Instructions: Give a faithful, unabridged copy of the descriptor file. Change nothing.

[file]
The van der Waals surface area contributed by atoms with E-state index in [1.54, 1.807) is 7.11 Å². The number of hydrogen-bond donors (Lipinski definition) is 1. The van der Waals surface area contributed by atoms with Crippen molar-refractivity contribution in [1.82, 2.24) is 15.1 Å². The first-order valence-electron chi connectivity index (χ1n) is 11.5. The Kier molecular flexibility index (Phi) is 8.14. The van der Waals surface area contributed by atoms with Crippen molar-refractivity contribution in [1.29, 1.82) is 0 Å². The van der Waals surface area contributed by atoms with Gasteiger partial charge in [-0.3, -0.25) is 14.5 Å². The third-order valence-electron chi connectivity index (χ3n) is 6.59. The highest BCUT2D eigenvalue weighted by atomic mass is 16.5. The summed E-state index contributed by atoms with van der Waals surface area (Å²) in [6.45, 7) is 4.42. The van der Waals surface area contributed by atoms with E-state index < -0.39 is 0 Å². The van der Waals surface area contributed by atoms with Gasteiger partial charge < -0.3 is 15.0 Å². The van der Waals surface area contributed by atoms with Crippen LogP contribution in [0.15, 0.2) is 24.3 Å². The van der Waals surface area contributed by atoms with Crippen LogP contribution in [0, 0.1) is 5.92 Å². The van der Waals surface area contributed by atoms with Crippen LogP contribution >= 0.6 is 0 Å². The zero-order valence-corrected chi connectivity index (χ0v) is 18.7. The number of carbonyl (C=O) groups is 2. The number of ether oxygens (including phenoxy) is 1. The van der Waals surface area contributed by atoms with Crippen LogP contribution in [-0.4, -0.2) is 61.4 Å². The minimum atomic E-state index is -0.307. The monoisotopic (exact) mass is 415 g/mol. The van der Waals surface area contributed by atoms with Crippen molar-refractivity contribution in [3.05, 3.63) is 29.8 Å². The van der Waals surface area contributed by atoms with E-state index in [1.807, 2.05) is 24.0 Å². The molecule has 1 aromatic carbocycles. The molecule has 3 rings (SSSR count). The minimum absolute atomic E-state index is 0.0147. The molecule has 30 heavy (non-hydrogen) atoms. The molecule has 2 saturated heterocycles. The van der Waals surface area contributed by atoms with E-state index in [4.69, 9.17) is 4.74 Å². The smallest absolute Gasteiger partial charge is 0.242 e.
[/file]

The van der Waals surface area contributed by atoms with E-state index in [1.54, 1.807) is 7.11 Å². The number of hydrogen-bond donors (Lipinski definition) is 1. The van der Waals surface area contributed by atoms with Crippen molar-refractivity contribution in [1.82, 2.24) is 15.1 Å². The first-order valence-electron chi connectivity index (χ1n) is 11.5. The Kier molecular flexibility index (Phi) is 8.14. The van der Waals surface area contributed by atoms with Crippen molar-refractivity contribution in [1.29, 1.82) is 0 Å². The van der Waals surface area contributed by atoms with Gasteiger partial charge in [-0.3, -0.25) is 14.5 Å². The third-order valence-electron chi connectivity index (χ3n) is 6.59. The highest BCUT2D eigenvalue weighted by atomic mass is 16.5. The summed E-state index contributed by atoms with van der Waals surface area (Å²) in [6.45, 7) is 4.42. The van der Waals surface area contributed by atoms with E-state index < -0.39 is 0 Å². The van der Waals surface area contributed by atoms with Gasteiger partial charge < -0.3 is 15.0 Å². The van der Waals surface area contributed by atoms with Crippen LogP contribution in [0.15, 0.2) is 24.3 Å². The van der Waals surface area contributed by atoms with Crippen LogP contribution in [0, 0.1) is 5.92 Å². The van der Waals surface area contributed by atoms with Crippen LogP contribution >= 0.6 is 0 Å². The zero-order valence-corrected chi connectivity index (χ0v) is 18.7. The number of carbonyl (C=O) groups is 2. The number of ether oxygens (including phenoxy) is 1. The van der Waals surface area contributed by atoms with Crippen LogP contribution in [-0.4, -0.2) is 61.4 Å². The minimum atomic E-state index is -0.307. The monoisotopic (exact) mass is 415 g/mol. The van der Waals surface area contributed by atoms with Crippen molar-refractivity contribution in [3.05, 3.63) is 29.8 Å². The van der Waals surface area contributed by atoms with E-state index in [1.807, 2.05) is 24.0 Å². The molecule has 1 aromatic carbocycles. The molecule has 3 rings (SSSR count). The minimum absolute atomic E-state index is 0.0147. The molecule has 30 heavy (non-hydrogen) atoms. The molecule has 2 saturated heterocycles. The van der Waals surface area contributed by atoms with E-state index in [4.69, 9.17) is 4.74 Å². The smallest absolute Gasteiger partial charge is 0.242 e.